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Overview

You can create tests that EasyApache runs after each build. To do this, create an option module (opt mod) that runs the test.

Option modules are options that advanced administrators can add to the EasyApache 3 interface (Home >> Software >> EasyApache 3). For more information about opt mods, click Cpanel::Easy Framework POD on the first EasyApache 3 interface in WHM, or enter the /scripts/easyapache --perldoc command at the command line.

Warning:

It is extremely insecure to access a user's directory as the root user during tests. If you wish to access a user’s directory during an automated post-production test, assume the identity of that user. cPanel & WHM does not provide support for servers that have been successfully attacked as a result of poorly designed tests.

Getting started

To assume another user’s identity, run the following command:

su $username

For example, if you wish to test one of Apache's specific functions, you will need to use the proper Apache Cpanel::Easy::Apache::$mytest, namespace, where $mytest stands for the name of your test file. When you create your test file, make sure that you use the *.pm filename extension. You do not need to use the filename extension when you specify your namespace.

Test the functionality of PHP

If you wish to test the functionality of PHP 4 or 5, you will need to use the Cpanel::Easy::PHP$X:: $mytest namespace, where $X stands for the major version of PHP that you wish to test (4 or 5) and $mytest stands for the name of your test file. When you create your test file, make sure that you use the *.pm filename extension. You do not need to use the filename extension when you specify your namespace.

Place the test files into the directory that corresponds to the appropriate namespace:

  • For Apache — /var/cpanel/easy/apache/custom_opt_mods/Cpanel/Easy/Apache/$mytest.pm
  • For PHP4 — /var/cpanel/easy/apache/custom_opt_mods/Cpanel/Easy/PHP4/$mytest.pm
  • For PHP5 — /var/cpanel/easy/apache/custom_opt_mods/Cpanel/Easy/PHP5/$mytest.pm

The following sample shows how you should structure a test file:

package Cpanel::Easy::Apache::MyTestXYZ;
 our $easyconfig = {
    'name' => 'Add post restart tests for XYZ',
    'note' => 'This option does not alter anything with the build, it only adds tests to be run after a successful build and restart',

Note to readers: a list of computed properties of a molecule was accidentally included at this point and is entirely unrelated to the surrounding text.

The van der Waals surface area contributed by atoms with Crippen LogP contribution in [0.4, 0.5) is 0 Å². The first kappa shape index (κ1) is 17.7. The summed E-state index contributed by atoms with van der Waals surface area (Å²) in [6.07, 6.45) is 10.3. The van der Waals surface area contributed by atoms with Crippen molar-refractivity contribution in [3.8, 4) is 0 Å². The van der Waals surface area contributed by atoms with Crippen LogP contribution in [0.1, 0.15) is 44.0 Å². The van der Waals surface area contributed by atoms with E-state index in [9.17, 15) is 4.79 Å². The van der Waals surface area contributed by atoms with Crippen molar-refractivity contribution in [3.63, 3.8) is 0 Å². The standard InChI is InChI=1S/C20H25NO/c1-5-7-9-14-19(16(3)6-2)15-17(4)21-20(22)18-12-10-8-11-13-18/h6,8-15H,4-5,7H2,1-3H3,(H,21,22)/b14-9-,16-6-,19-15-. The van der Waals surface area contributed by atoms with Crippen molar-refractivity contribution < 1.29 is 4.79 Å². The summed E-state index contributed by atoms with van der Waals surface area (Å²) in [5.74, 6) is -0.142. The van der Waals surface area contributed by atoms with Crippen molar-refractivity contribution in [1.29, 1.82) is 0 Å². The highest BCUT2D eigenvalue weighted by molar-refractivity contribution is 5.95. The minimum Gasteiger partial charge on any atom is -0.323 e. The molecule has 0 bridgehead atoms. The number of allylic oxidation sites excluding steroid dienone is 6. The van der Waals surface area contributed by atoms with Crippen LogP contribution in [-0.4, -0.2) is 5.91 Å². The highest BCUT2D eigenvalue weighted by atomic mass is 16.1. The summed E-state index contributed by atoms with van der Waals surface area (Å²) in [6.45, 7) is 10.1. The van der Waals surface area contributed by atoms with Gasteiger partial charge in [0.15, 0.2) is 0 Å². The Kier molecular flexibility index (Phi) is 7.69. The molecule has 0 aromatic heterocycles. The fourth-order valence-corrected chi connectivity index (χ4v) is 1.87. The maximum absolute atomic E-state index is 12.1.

'step'  => {
        '0' => {
            'name'    => 'Type A tests',
            'command' => sub {
                my ($easy) = @_;

                # see the post_httpd_restart_tests in Cpanel::Easy source for examples)                 push @{ $easy->{'_'}{'post_httpd_restart_tests'} }, 
                    {
                        'name'    => 'A2 support',
                        'command' => sub {
                            my ( $easy, $is_fatal_boolean_sr ) = @_;
                            
                            # do your tests for "A2 support" here  
                            # if all is well:                             return(1, 'ok');

                            # if not report it:                             # return(0, q{maketest suitable error message [_1]}, 'here'); 
                            # to abort the build (YOU PROBABLY DO NOT WANT TO USE THIS)                             # ${ $is_fatal_boolean_sr } = 1;                             # return(0, q{maketest suitable error message [_1]}, 'here');                         }, 
                    },
                    {
                        'name'  => 'A5 support',
                          ...
                    },
                ;
            },
        },
        '1' => {
            'name'    => 'Type B tests',
            'command' => sub {
                my ($easy) = @_;
                push @{ $easy->{'_'}{'post_httpd_restart_tests'} }, 
                ...
            },  
        },
    },

    # doesn't make much sense to add these tests unless we have the functionality     'depends'  => {
        'optmods' => {
            'Cpanel::Easy::Apache::XYZ' => 1, # This needs Apache's XYZ to be available         },
    },
};

1;

 

How to skip your custom option modules and post-production tests

You are able to skip your custom option modules and post-production tests before Apache is built. This can be useful if you need to troubleshoot an issue

To skip your custom option modules, perform the following steps at the command line:

  1. Run the following command before build time: 

    /scripts/easyapache --skip-custom-optmods
  2. Rebuild Apache with the /scripts/easyapache script.

If you prefer to use WHM's EasyApache 3 interface to skip these option modules, perform the following steps:

  1. Click Help on the first EasyApache 3 interface.
  2. Select the Do not build any opt mods that are not included in ea3 core box.
  3. Click Submit.
  4. Return to the previous interface and build the profile.

If the build completes successfully, you will then need to reconfigure or omit the option modules.